A “text expander” autocorrects short combination of characters you type to longer phrases. They can be used anywhere in any operating system. For example, you could type “bbl” and have this always automatically expand to “I’ll be back later.”
This is especially useful on smartphones and tablets with touch keyboards, but it can also be used to save time on a laptop or desktop with a traditional keyboard. Similar features are now being built into more operating systems.
A “text expander” is a fancy name for a piece of software that automatically “expands” short combinations of characters you write to longer combinations of characters. It works a bit like autocorrect. For example, an obvious use of a text expander would be to automatically insert “Be back later!” when you type “bbl,” or “On my way!” when you type “omw.” This is especially useful on a smartphone or tablet where you’re working with a slower touch keyboard.
However, it could also be useful if you’re dealing with a physical keyboard. If you send a lot of similar emails, you could have it automatically insert entire paragraphs or multiple sets of paragraphs when you type a few characters — “para1,” for example.
It could also be used for many other purposes. For example, you could set up a shortcut “@@” that automatically expands to your full email address, allowing you to easily type it in any app on your smartphone. You could set up a shortcut “##” that would automatically expand to your phone number, one named “adr” that would automatically expand to your full mailing address, and more.
This feature is built into iOS as “Shortcuts.” To access it, open the Settings app and navigate to General > Keyboards > Shortcuts.
Add as many shortcuts as you like here. A shortcut is a set of characters that expands to a longer phrase when you like. You can do a lot with this. After typing a shortcut, you have the ability to tap an X button to prevent it from being expanded. If you press Space or Enter, it will be automatically expanded.
Some Android keyboards may have built-in text expansion features, but everything you need is built into Android and will work with the “stock” Google Keyboard application. This makes use of the “Personal dictionary” feature included in Android.
To enable this, open Android’s Settings screen and then navigate to Language & input > Personal dictionary. Tap the + button and then enter a longer phrase as well as a shortcut. Whenever you type the shortcut characters anywhere in Android, it will expand to your longer phrase.
You’ll need a third-party text-expansion application to do this on a Windows PC. PhraseExpress is free for personal use and has been very well reviewed, so that’s a good one to start with. However, many other solutions are available.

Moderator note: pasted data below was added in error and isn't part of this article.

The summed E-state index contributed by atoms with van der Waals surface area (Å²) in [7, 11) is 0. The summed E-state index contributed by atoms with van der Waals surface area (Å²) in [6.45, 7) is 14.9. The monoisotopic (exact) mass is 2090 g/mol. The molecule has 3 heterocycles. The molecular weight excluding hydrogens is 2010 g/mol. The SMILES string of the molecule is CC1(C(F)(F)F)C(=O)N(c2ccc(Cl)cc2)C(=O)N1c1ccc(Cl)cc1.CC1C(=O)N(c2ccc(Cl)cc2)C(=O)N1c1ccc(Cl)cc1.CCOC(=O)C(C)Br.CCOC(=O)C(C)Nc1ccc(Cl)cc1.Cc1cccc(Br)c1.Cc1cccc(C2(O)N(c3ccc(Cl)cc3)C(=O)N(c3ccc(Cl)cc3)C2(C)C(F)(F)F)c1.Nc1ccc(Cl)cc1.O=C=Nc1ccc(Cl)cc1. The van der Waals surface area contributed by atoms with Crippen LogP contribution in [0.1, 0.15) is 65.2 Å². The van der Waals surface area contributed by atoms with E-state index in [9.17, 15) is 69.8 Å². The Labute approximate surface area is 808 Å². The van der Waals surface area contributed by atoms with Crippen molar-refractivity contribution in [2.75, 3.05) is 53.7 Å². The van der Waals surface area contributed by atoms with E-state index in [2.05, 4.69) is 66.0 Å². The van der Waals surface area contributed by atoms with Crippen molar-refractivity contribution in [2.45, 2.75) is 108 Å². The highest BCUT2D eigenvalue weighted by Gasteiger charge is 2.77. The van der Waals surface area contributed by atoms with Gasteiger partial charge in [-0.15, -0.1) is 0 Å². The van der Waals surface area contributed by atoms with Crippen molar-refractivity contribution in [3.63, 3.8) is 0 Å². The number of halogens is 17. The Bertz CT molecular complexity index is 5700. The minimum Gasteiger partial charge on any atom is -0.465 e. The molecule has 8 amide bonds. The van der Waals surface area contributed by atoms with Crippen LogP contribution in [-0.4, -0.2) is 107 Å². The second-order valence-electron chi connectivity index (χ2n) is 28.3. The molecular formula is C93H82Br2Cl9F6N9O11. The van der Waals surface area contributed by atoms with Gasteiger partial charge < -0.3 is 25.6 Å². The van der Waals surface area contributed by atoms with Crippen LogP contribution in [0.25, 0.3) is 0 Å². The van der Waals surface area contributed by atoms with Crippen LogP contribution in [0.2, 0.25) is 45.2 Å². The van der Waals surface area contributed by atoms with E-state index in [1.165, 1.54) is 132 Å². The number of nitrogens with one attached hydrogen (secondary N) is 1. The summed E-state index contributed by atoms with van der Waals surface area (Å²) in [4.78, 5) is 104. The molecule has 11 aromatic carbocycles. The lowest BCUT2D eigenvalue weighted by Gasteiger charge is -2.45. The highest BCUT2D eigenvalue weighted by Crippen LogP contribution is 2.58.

With PhraseExpress, you’ll need to create a new phrase, name it, and enter your longer phrase in the “Phrase content” box. Enter a shortcut into the “Autotext” box and then save your phrase. By default, PhraseExpress will replace the phrase after you press Space or Enter, but you can also have it do so immediately after you type the autotext characters.
This is helpfully integrated into Mac OS X, just as it is on iOS. In fact, any shortcuts you set up on iOS will even automatically synchronize to your Mac if you’re signed in with the same iCloud account on both devices.
To set this up, click the Apple menu and select System Preferences. Navigate to Keyboard > Text. Add any shortcuts you like here and they’ll automatically expand to the full phrase you choose whenever you type them in an application on your Mac.
This isn’t built-in on typical Linux desktop environments. Instead, we recommend the free AutoKey application. It will hopefully be included in your Linux distribution’s software repositories for easy installation. For example, AutoKey is available from Ubuntu’s software repositories and can be installed from the Ubuntu Software Center.
The key to using AutoKey for this is to create “phrases” (New > Phrase) and give them “abbreviations.” The abbreviation is the shortcut that expands to your full phrase. For example, by default AutoKey comes with a “Home Address” phrase set up that automatically expands the letters adr to a full address. You could enter your own address here and then type adr whenever you wanted to type your full address.
Chromebooks can use a text expander implemented as a Chrome browser extension. It will automatically expand text you type on web page form fields to the longer phrases you choose. Auto Text Expander is available in the Chrome Web Store, and works in exactly this way.
Install the expension and use its options to configure your desired shortcuts. Remember, these shortcuts will only be used on web pages you view in Chrome, not in other areas of the interface like the location bar.
This is just a snapshot of what’s currently available for various operating systems and devices you might be using. But text expansion shortcuts are here to stay, and you’ll probably be able to set them up in whatever operating system you’re using a decade from now. The key is knowing that they exist and what you can use them for.